We face the challenge of rampant greed and excessive spending in a sea of poverty, disease, poor education and slow economic growth.  Communities are betrayed by the very people who claim to be saviours of the people.  The Church, Christians, ought to be present, visible and vocal “wherever human suffering exists”.  In order for the church to be credible it is important that its own doorstep be kept clean.  In order to promote reconciliation, peace and justice, Pope Benedict XVI, points out in Africa’s Commitment, that inner conversion, inner purification is the essential prior condition.  The Holy Spirit is the teacher who brings us to this awareness.  Our hearts are therefore to remain open to the influence of the Spirit.


But it is also the Spirit that brings us closer to the mystery of the Eucharist; that “pearl of great price.”  “When the Spirit of truth comes, he will lead you into the complete truth” (Jn.16.13).  The Risen Lord promised to be with us always (Mt.28.20).  He is with us today as we celebrate this Eucharist.  His invisible presence is made visible to us through the signs of bread and wine.  By the power of the Holy Spirit, Christ’s saving power is made effective among us so that we may become genuine witnesses and carry out effectively our Christian duties and commitments.  Through the power of the Spirit, Christ brings us together as a community.  The Church’s unity is rooted in the Eucharist.

Our gathering here as Catholics in celebrating the Eucharist, points to the unity amongst ourselves as Catholics.  But sadly it also points to our partiality as Catholics.  In celebrating the Eucharist as a symbol of our unity, we also heighten the awareness of the divisions among Christians, other religious communities and non-believers.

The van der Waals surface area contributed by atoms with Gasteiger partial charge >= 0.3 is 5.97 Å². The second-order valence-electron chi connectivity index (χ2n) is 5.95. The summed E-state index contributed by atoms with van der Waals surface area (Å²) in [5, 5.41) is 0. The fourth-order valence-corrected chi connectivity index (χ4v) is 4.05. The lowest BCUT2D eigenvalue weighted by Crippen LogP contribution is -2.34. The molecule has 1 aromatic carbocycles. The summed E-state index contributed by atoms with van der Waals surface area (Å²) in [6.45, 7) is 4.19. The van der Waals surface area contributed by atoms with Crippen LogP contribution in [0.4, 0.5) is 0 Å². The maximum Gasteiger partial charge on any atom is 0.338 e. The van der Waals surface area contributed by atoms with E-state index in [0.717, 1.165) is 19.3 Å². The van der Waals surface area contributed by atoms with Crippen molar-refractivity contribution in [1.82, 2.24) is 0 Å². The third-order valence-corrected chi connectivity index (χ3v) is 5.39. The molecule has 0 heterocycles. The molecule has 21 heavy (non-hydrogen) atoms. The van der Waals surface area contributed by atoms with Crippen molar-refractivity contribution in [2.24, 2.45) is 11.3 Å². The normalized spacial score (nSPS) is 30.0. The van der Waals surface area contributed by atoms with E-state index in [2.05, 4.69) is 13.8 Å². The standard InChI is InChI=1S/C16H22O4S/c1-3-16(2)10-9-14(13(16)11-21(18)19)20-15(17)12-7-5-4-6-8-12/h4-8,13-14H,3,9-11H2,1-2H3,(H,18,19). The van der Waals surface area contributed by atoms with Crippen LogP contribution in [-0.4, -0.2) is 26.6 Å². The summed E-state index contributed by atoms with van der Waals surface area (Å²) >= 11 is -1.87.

And so we pray at this Eucharist that God may gather His scattered children into the mystery of communion, into His family.  We pray that religious leaders be accompanied and guided by the Holy Spirit as they seek to forge unity among all God’s children.

We gather in prayer in order to support each other in the faith and with the help of the Holy Spirit to enter more deeply into the mystery of the Eucharist and there encounter Christ.  The Eucharist intimates to the true believer an experience of a moment of eternity; of timelessness whilst being a pilgrim on each.

The Year of Faith which will be inaugurated by Pope Benedict XVI in October, and the Renew Africa Project of the Archdiocese should help us to deepen our faith in the real presence of Jesus Christ in the Eucharist.  It should be a time to revitalize our faith, to empower lay people as missionaries in the church, as legitimate partners in mission, to deepen our catechesis, to heighten the value of family, and to rekindle the faith amongst lapsed Catholics.  With the power and guidance of the Holy Spirit – it is possible; it can be done.  It is a duty to be embraced knowing full well that God will provide His grace.

Pentecost, 27/5/2012

+Buti Tlhagale